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October 22, 2011 / flogginwater

Tenkara Craze, or Crazy?

It’s funny that I made ONE post dedicated to Tenkara – and when it went up, it was THE most viewed post of the week and month, and right now is sitting at the #4 all time most read post of mine.

I got into a bit of a debate on one of the fishing forum’s of which I’m a member. A young man (teenager) who is fairly new to fly fishing asked opinions on Tenkara. I delivered my opinion, which seemed to annoy/anger one of the other members.

Simply put – I stated that Tenkara, or at least it’s modern American iteration, is a gimmick and a niche angle. Call Tenkara a gimmick and see what kind of back lash the holy converts try to unleash. The fellow tried to say that a traditional fly rod (you know, with guides and a reel seat) is horribly overpriced, but yet, the Tenkara rod is worth every penny. Now – I’m no math wizard, but it seems pretty obvious that the more “stuff” a rod has on it – guides, thread, cork, wood, etc – makes it more expensive in it’s raw form. Then you have the design & development costs, manufacture costs, etc. And of course you’re also paying for brand names, shipping, etc. So take a Tenkara USA rod (since they’re the power house of American Tenkara fishing) and take any rod of equal price point. WHICH one of those rods costs less to make, which one of those rods has more components, and which one of those rods is more versatile?

The Order of the Tenkara Brotherhood don’t want to admit that Tenkara fishing is a niche, and it’s NOT generally cut out for most conditions, most waters, or fish over about 15 inches in the average angler’s hand. Point out that Tenkara USA themselves recommends you use a leader/tippet of no more than 5lb breaking strength and oh-boy…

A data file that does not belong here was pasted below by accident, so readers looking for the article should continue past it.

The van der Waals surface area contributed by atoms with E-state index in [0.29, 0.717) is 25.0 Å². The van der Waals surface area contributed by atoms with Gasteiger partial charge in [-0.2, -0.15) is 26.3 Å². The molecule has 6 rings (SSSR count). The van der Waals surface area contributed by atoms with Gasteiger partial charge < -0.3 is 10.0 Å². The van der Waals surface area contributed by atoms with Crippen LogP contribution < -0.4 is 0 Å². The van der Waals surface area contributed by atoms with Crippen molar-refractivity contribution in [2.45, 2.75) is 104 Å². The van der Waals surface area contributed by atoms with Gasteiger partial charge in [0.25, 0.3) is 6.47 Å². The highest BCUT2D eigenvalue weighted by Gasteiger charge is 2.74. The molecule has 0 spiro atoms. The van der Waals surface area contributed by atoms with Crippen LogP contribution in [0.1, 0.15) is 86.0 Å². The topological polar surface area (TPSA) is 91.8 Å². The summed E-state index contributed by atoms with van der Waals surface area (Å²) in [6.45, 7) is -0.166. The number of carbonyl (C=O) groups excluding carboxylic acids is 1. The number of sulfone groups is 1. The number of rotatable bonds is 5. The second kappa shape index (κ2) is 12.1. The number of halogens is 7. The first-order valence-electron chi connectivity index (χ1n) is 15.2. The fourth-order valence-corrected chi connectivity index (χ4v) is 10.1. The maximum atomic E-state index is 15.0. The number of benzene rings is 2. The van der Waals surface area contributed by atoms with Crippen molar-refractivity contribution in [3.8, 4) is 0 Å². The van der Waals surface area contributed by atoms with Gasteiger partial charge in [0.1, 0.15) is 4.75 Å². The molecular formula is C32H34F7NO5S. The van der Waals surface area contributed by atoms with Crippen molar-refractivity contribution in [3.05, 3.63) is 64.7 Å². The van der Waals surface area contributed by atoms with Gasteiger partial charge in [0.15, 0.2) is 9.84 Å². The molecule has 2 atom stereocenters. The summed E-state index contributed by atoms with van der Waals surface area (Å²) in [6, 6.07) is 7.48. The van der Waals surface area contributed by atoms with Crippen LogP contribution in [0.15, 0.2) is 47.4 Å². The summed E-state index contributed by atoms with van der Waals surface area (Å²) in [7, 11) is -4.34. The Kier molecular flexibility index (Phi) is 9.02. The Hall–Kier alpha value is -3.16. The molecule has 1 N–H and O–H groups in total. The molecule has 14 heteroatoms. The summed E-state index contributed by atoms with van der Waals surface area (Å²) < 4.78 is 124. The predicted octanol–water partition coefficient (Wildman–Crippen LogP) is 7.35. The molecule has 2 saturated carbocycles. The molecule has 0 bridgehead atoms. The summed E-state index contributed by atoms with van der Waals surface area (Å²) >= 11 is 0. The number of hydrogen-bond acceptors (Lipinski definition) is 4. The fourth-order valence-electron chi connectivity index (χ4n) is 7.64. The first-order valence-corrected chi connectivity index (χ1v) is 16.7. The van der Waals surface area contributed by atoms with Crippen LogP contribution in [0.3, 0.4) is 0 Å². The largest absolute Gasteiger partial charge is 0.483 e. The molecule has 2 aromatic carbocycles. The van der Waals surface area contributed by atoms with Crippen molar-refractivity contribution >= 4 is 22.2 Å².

And then I simply pointed out that you can fish Tenkara style with any conventional fly rod – by simply reeling in (or otherwise retaining) most of the fly line and just casting the leader. Any rod NOT equal in stiffness to a pool cue should do this – softer action rods should do this better. The kicker is that the conventional rod has the ability to “reach out and touch someone”, to borrow a cliche. And the conventional rod allows one to play a fish off the reel, instead of doing broken field running trying to keep up with a running fish, or instead of breaking them off (or breaking your rod, if you don’t obey manufacture suggested line ratings).

I didn’t even bother pointing out that the fellow who has had the best, most publicized success I’ve found on the ‘net of catching bigger fish with Tenkara BROKE his rods on said fish (or at least damaged them when trying to un-stick said rods, which is equivalent in my book. A fish fucked your rod up for you, or put you in a situation your rod got fucked up. Either way sucks.)

I’m not bashing on Tenkara. I will point out that the Japanese didn’t invent fly fishing, or even the Tenkara style fly fishing. Most fishing scholars agree that the first fly angler plied his craft quite a bit further west than those pretty Pacific islands. And they’re pretty sure he wasn’t using a plastic coated fly line with a machined aluminum reel. I was accused of being closed minded and doing a dis-service to the Japanese anglers who’ve been Tenkara fishing for hundreds of years. Maybe they’re doing the dis-service to all the anglers who came before them, who fished the same way, but without the cool name attached, by claiming the method as their own and giving it said Heavenly name? Doesn’t matter to me.